If you haven't yet accepted your text and simply want to cancel out of it, press the Esc key on your keyboard. This will clear the text you were typing and will delete the Type layer that Photoshop added for the text. If you need to delete text that you've already accepted, click on its Type layer in the Layers panel and drag it down on to the Trash Bin:
The Text Alignment Options
Also found in the Options Bar are three common text alignment options - Left Align Text, Center Text and Right Align Text. By default, the Left Align Text option is selected, which means that as we type, the text is added to the right of the insertion point. Choosing Right Align Text will add the text to the left of the insertion point, while Center Text will extend the text out in both directions equally from the insertion point. It's best to make sure you have the correct alignment option chosen before you begin typing, but you can go back and change the alignment of text that you've already added by first selecting its Type layer in the Layers panel, then, with the Type Tool selected, simply choose a different alignment option in the Options Bar:
Up next, we'll learn how to select and edit text after it's been added to the document!
Selecting And Editing Text
We can easily go back and edit our text at any time, just like we could in a word processing program. Here's some text I've added with a couple of obvious spelling mistakes:
The first word, "speling", should have two letter l's in it. To fix the problem, I'll first make sure I have my Type Tool selected, then I'll move my mouse cursor over the word and I'll click to place my insertion marker between the letters "e" and "l":
With the insertion marker in place, all I need to do is press the letter "l" on my keyboard to add it to the word:
If you click in the wrong spot and place your insertion marker between the wrong letters, use the left and right arrow keys on your keyboard to easily move the insertion marker left or right along the text as needed.
The second word in my text, "mystakes", should be spelled with an "i" instead of a "y", so this time, I'll click with my Type Tool between the letters "m" and "y" and with my mouse button still held down, I'll drag across the letter "y" to highlight it:
With the letter highlighted, I'll press "i" on my keyboard to make the change:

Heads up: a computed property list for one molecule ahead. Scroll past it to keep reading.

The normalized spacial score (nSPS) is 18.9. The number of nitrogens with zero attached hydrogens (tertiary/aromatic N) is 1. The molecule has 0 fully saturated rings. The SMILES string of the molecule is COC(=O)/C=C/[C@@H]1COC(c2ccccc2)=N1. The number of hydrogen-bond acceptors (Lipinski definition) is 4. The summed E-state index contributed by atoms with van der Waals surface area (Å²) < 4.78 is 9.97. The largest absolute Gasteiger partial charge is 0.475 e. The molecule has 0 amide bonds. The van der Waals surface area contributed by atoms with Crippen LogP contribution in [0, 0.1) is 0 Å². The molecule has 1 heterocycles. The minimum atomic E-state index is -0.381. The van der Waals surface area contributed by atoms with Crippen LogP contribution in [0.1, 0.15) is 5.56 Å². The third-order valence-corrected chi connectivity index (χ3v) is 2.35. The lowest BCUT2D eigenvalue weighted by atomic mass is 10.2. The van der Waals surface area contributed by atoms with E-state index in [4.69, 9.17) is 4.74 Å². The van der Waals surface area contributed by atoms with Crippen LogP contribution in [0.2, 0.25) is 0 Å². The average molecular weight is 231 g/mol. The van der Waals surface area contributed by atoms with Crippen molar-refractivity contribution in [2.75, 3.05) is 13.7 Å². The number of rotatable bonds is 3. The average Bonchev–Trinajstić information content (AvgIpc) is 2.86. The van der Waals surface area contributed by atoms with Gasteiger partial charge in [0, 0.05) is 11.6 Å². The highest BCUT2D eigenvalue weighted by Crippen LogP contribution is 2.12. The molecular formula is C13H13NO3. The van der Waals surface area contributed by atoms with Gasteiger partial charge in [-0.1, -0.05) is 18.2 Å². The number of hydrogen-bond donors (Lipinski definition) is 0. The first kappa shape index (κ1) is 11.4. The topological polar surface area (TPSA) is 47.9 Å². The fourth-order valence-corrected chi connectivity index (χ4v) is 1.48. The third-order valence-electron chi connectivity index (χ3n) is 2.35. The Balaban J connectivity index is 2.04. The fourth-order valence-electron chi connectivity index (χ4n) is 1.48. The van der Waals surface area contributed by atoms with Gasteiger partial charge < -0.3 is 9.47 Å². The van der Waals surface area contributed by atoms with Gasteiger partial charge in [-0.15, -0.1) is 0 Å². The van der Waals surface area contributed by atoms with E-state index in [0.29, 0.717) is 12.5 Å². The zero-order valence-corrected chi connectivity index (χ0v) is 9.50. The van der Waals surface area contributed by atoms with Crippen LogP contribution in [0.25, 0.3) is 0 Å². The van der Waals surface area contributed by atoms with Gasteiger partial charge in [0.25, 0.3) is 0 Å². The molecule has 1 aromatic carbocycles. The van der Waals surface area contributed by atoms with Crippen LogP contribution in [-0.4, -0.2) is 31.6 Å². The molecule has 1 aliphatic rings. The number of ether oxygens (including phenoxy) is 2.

We've seen how to select a single letter by clicking and dragging over it. To select an entire word, there's no need to click and drag. Simply double-click with the Type Tool on the word to instantly highlight it, at which point you can delete it by pressing Backspace (Win) / Delete (Mac) on your keyboard or you can type a different word to replace it:
To select an entire line of text, triple-click with the Type Tool anywhere on the text:
If you have multiple lines of text separated by line breaks, and all of the text is on the same Type layer, you can quickly select it all by double-clicking on the Type layer's thumbnail in the Layers panel:
This will instantly select all of the text on the layer:
Changing The Font, Style And Size
We can also go back at any time and change the font, font style or font size, and we don't need to select any text in the document to do it. Here I have some text that was added with my font set to Arial, the style set to Regular, and the font size set to 48 pt:
Make sure you have the Type Tool selected, then select the Type layer in the Layers panel:
With the Type layer selected, go back up to the Options Bar and make any changes you need. I'll change my font to Futura, the style to Medium and the size to 36 pt:
Photoshop will instantly update your text in the document with the changes:
Changing The Text Color
We can change the color of our text just as easily. Again, make sure the Type Tool is selected and that the Type layer for the text is selected in the Layers panel. Then, click on the color swatch in the Options Bar:
Photoshop will re-open the Color Picker for us so we can choose a new text color. I'll choose red:
Click OK when you're done to close out of the Color Picker, and the text is instantly updated with the new color:
If you want to change the color of just a single letter or word, highlight the letter or word with the Type Tool:
Then, just as we saw a moment ago, click on the color swatch in the Options Bar to bring up the Color Picker and choose the color you want. Click OK to close out of the Color Picker once you've chosen a color and Photoshop changes the color of just the text you highlighted: